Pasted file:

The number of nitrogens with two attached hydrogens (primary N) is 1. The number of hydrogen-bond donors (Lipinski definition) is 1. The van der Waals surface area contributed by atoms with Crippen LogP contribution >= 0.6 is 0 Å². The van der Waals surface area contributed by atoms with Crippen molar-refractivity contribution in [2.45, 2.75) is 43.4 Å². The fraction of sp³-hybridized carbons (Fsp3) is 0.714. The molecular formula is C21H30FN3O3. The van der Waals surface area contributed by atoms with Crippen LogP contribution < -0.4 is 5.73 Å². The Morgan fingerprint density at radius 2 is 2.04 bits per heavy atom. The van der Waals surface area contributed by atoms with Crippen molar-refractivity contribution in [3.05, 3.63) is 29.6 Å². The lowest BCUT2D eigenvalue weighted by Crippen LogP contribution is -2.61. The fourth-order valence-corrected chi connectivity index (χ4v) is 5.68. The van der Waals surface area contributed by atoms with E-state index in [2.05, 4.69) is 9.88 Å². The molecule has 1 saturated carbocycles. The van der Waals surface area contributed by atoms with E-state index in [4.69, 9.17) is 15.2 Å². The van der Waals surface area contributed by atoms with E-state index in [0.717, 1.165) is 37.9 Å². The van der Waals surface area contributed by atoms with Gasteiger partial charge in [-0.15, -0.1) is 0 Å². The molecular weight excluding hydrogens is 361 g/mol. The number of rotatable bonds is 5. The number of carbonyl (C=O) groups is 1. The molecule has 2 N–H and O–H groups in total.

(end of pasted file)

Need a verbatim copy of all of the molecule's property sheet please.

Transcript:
The number of nitrogens with two attached hydrogens (primary N) is 1. The number of hydrogen-bond donors (Lipinski definition) is 1. The van der Waals surface area contributed by atoms with Crippen LogP contribution >= 0.6 is 0 Å². The van der Waals surface area contributed by atoms with Crippen molar-refractivity contribution in [2.45, 2.75) is 43.4 Å². The fraction of sp³-hybridized carbons (Fsp3) is 0.714. The molecular formula is C21H30FN3O3. The van der Waals surface area contributed by atoms with Crippen LogP contribution < -0.4 is 5.73 Å². The Morgan fingerprint density at radius 2 is 2.04 bits per heavy atom. The van der Waals surface area contributed by atoms with Crippen molar-refractivity contribution in [3.05, 3.63) is 29.6 Å². The lowest BCUT2D eigenvalue weighted by Crippen LogP contribution is -2.61. The fourth-order valence-corrected chi connectivity index (χ4v) is 5.68. The van der Waals surface area contributed by atoms with E-state index in [2.05, 4.69) is 9.88 Å². The molecule has 1 saturated carbocycles. The van der Waals surface area contributed by atoms with E-state index in [4.69, 9.17) is 15.2 Å². The van der Waals surface area contributed by atoms with E-state index in [0.717, 1.165) is 37.9 Å². The van der Waals surface area contributed by atoms with Gasteiger partial charge in [-0.15, -0.1) is 0 Å². The molecular weight excluding hydrogens is 361 g/mol. The number of rotatable bonds is 5. The number of carbonyl (C=O) groups is 1. The molecule has 2 N–H and O–H groups in total.